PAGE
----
Medical resources define dysphagia in general as difficulty with swallowing. Oropharyngeal dysphagia occurs when food has difficulty traveling from the mouth or throat to the upper esophagus. Other medical conditions and lifestyle factors often cause oropharyngeal dysphagia, and signs and symptoms tend to cause difficulty with eating as well as embarrassment for the patient. Treatment largely depends on the severity of the dysphagia.
Oropharyngeal dysphagia is not necessarily considered to be a disease, but refers to the medical condition that affects the throat and mouth. Patients with this swallowing disorder reportedly experience a sensation of food clinging to the chest or throat, rather than moving into the esophagus and then emptying into the stomach. According to experts, oropharyngeal dysphagia happens as a result of abnormalities in or near the esophagus, which may have developed from other medical conditions or diseases. This swallowing malfunction commonly occurs in patients older than age 50, but patients of all ages can develop the condition.
Causes of dysphagia derive from other medical conditions or lifestyle habits. Some medications, excessive smoking, and alcohol may wear on the esophagus and cause swallowing disorders over time. Tumors of the mouth or throat, narrowing of the esophagus, and gastroesophageal reflux disease (GERD) often cause oropharyngeal dysphagia, while cerebral palsy, muscular dystrophy, and other muscular diseases may cause swallowing problems in the mouth and throat. Additional causes of dysphagia result from the patient having Parkinson’s disease, stroke, multiple sclerosis, or other neurological disorders.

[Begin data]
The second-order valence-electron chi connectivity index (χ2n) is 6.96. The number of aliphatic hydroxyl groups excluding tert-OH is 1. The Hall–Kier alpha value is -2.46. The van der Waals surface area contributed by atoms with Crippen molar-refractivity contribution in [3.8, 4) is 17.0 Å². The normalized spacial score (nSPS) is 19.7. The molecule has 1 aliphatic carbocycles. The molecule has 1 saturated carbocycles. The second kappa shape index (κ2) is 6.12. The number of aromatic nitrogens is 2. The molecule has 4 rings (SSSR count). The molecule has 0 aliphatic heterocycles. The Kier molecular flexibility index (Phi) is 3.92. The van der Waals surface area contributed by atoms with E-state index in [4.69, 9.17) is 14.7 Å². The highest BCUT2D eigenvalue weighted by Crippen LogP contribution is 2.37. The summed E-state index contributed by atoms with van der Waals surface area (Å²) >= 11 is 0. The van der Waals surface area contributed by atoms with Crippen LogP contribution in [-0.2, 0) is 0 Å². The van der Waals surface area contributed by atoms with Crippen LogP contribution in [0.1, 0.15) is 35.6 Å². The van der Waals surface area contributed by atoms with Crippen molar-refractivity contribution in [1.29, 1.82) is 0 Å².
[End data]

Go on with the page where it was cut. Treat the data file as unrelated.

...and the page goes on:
Besides problems with swallowing, symptoms of oropharyngeal dysphagia may pose discomfort as well as embarrassment. Some signs of the disorder include coughing while swallowing food or drinks, choking or difficulty breathing during meals, and vomiting liquid through the nose because of problems with passing food normally through to the digestive system. Drooling, constant clearing of the throat, and general discomfort can be problematic. A patient with this oral form of dysphagia may take longer than usual to chew food, or may repeatedly swallow by habit. Weight loss, malnutrition, or dehydration may also result because of improperly-digested food.
Following testing and diagnosis, the doctor may treat oropharyngeal dysphagia through a variety of methods. Medication may be prescribed to control the problem. The patient may also be trained by a speech pathologist, who teaches new and safe ways of swallowing food. The doctor may also recommend rehabilitation such as muscle, coordination, and strength exercises to help the patient retrain on chewing and swallowing without choking or regurgitating. For severe cases of dysphagia, the doctor may administer surgery to correct oral functioning.